How Value at Risk (VaR) is Implemented?

In the previous articles, we have discussed the details about the concept of value at risk (VaR) as well as the theoretical calculation of value at risk (VaR). The theoretical portion of the model is easy to understand. However, it needs to be understood that this is not how the model is actually implemented in real life. In this article, we will have a closer look at some of the complications faced while implementing the value at risk (VaR) model.

The Problem of Too Many Asset Positions

Theoretically, the value at risk (VaR) model proposes that each asset should be considered separately. This means that if a company has a hundred different types of bonds, then they should run the value at risk (VaR) model for all of them. However, in real life, this becomes a challenge.

This is because it is common for companies to have hundreds or even thousands of different types of securities. As such, computing the value at risk (VaR) by inputting values for each individual asset becomes a computational challenge. However, nowadays, computing power is available fairly cheaply. Hence, it would be possible for companies to tremendously scale up their computational power without having a proportional impact on their budget.

However, computational power is not the only challenge. If there are hundreds of assets, then the details of these hundreds of assets also have to be entered into the model. Deriving and maintaining data related to hundreds of assets and the various correlations between them can be a challenge. Firstly, a lot of time, money, and resources will have to be allocated to this task. Secondly, the complexity may be needless since spending more time and money may not necessarily improve the accuracy of the model.

Therefore, during the implementation of the value at risk (VaR) model, every company faces the same problem. They need to group assets together in order to reduce the asset types. However, they also need to ensure that the accuracy of the model is not compromised while doing so. Hence, the grouping has to be done in an intelligent manner.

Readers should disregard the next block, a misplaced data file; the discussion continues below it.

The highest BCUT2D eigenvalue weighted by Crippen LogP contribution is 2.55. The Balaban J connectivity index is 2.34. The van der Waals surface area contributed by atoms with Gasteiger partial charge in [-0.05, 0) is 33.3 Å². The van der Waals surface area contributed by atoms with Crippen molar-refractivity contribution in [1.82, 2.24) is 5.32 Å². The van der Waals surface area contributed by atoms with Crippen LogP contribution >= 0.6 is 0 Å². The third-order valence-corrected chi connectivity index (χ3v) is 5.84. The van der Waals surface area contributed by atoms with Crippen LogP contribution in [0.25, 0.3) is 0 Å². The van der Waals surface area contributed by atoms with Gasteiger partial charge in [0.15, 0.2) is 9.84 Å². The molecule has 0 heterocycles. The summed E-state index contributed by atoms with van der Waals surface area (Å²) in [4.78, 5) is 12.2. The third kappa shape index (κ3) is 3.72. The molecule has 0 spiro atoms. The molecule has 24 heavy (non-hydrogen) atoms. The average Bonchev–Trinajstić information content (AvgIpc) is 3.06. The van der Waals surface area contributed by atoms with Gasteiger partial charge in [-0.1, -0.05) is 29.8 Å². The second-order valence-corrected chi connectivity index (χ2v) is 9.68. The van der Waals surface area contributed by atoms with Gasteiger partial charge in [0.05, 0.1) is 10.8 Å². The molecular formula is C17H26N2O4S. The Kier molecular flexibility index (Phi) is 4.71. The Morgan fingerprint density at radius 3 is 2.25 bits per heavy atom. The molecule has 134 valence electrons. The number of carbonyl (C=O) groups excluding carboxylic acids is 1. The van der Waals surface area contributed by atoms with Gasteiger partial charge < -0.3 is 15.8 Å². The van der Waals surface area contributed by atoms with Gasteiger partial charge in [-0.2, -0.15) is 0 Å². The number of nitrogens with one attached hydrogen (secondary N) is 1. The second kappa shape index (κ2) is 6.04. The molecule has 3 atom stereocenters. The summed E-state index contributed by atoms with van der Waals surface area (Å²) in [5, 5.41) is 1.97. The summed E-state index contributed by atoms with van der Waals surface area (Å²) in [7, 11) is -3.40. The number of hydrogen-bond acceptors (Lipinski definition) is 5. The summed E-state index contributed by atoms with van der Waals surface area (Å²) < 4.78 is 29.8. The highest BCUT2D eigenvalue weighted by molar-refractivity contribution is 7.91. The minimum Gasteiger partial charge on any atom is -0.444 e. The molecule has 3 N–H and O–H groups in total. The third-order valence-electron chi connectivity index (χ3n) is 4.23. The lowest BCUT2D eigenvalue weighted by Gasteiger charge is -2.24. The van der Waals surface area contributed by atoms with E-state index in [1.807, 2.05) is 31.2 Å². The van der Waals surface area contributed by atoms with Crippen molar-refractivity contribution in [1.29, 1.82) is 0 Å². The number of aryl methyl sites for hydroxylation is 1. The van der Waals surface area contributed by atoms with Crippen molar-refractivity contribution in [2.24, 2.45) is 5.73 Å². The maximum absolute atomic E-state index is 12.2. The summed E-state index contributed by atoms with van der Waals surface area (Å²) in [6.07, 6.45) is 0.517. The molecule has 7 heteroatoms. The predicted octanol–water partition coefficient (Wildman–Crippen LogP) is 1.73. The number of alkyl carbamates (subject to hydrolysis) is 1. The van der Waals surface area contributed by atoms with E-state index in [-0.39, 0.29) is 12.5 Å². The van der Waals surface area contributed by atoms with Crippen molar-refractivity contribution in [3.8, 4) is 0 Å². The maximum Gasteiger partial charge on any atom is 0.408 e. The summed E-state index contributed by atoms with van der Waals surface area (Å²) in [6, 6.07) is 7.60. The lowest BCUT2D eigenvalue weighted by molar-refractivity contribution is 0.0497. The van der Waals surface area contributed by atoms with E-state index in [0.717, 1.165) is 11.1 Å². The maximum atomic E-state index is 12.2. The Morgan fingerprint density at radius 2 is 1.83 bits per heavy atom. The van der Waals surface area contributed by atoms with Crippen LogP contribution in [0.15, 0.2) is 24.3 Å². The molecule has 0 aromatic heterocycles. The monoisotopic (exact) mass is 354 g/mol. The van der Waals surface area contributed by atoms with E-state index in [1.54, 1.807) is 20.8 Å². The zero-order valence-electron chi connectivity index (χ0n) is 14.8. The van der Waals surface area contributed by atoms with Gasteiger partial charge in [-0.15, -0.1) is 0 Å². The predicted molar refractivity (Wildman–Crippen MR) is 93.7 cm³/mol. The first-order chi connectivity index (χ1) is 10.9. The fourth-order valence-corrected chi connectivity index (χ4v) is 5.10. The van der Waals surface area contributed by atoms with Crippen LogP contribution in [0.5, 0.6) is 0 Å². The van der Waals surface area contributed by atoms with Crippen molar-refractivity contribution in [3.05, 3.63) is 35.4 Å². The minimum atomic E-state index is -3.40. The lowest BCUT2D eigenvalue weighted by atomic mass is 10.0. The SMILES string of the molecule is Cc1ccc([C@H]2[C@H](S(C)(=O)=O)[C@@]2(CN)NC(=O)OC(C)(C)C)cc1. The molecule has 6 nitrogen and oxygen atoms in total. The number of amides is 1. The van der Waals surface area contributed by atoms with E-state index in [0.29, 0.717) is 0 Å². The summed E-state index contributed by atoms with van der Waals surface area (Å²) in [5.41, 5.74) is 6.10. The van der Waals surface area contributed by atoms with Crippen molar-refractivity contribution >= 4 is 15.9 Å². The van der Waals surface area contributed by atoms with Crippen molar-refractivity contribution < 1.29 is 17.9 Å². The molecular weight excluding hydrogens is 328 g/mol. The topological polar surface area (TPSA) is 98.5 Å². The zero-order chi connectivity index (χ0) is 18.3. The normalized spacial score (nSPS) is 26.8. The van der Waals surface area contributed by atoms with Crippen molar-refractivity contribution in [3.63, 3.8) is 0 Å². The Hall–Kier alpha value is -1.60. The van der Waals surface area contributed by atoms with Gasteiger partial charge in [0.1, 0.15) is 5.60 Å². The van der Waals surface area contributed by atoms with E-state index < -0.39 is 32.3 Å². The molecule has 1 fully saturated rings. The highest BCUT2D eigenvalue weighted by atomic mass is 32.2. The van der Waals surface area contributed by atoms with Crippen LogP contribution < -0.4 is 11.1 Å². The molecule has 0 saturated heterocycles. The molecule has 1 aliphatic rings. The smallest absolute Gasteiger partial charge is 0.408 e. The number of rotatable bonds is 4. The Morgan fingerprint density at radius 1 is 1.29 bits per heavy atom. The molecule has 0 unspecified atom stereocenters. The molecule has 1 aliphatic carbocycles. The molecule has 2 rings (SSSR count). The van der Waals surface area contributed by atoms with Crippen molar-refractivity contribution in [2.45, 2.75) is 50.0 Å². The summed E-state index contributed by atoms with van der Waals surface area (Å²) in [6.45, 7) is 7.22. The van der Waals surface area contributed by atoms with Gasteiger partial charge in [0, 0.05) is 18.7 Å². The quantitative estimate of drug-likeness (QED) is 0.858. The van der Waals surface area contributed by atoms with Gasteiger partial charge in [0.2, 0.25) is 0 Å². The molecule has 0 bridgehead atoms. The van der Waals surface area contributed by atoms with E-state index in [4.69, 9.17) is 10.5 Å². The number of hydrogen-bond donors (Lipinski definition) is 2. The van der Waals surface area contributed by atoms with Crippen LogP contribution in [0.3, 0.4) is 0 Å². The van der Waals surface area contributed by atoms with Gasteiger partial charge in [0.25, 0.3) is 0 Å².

Methods Used to Implement Value at Risk (VaR) Model

  1. Sensitivity Based Approach: One approach commonly used is to group assets that have similar sensitivities into one group. The sensitivities are identified by conducting statistical tests. For instance, it is a known fact that debt instruments are more sensitive to interest rate changes. Similarly, some other securities may be more sensitive to changes in the forex rate.

    The concept of sensitivity is not really new to traders. They have been unofficially using this method to manage risks for a long time now. This method of grouping assets has been found to be most effective since it does not compromise the integrity and accuracy of the model.

    However, this model requires a tremendous understanding of the various types of risks that an organization faces. The initial setup of the model will be quite difficult. However, once a model has been put into place, it may be easy to add assets to or remove assets from a particular risk factor group. Using this approach hundreds or even thousands of assets can be mapped to a single group and the complexity can be greatly reduced.

  2. Cash Flow Based Approach: The cash flow-based model assumes that any asset can be broken into its cash flows. This may be true for most assets such as bonds and stocks. However, it is not true for some assets such as options. However, since this approach works for a wide variety of other assets, it is commonly used in the market.

    As a part of this approach, the present value of the cash flow of the assets over a period of time is calculated. This present value is then mapped to different time horizons. Now, cash flows are all being expressed in terms of present value. Hence, they are additive! As a result, the organization does not have to maintain thousands of assets. This reduces the computational as well as the data collection complexity of the underlying model.

The Errors

Mapping the various assets to risk factors will not be an error-free process. Many times, the organization may not be sure of the mapping. In such cases, they may have to make difficult choices. They must be aware of the two types of errors and their consequences.

  1. Type 1 Error is the error of commission. In this context, this means that the asset was placed in the wrong risk factor category. For instance, the asset was more sensitive to interest rates but it was placed in the forex risk category. The possible loss that may happen if this type of error takes place should be calculated.

  2. Type 2 Error is the error of omission i.e. a particular asset was not added to any risk category i.e. it was missed. The possible losses from this approach should also be known.

The final decision should be taken to minimize the impact i.e. the lower value of type 1 or type 2 error must be selected.

The bottom line is that the practical implementation of value at risk (VaR) models is quite different as compared to the theoretical construct. A lot of different types of challenges may be faced while implementing the model.

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Risk Management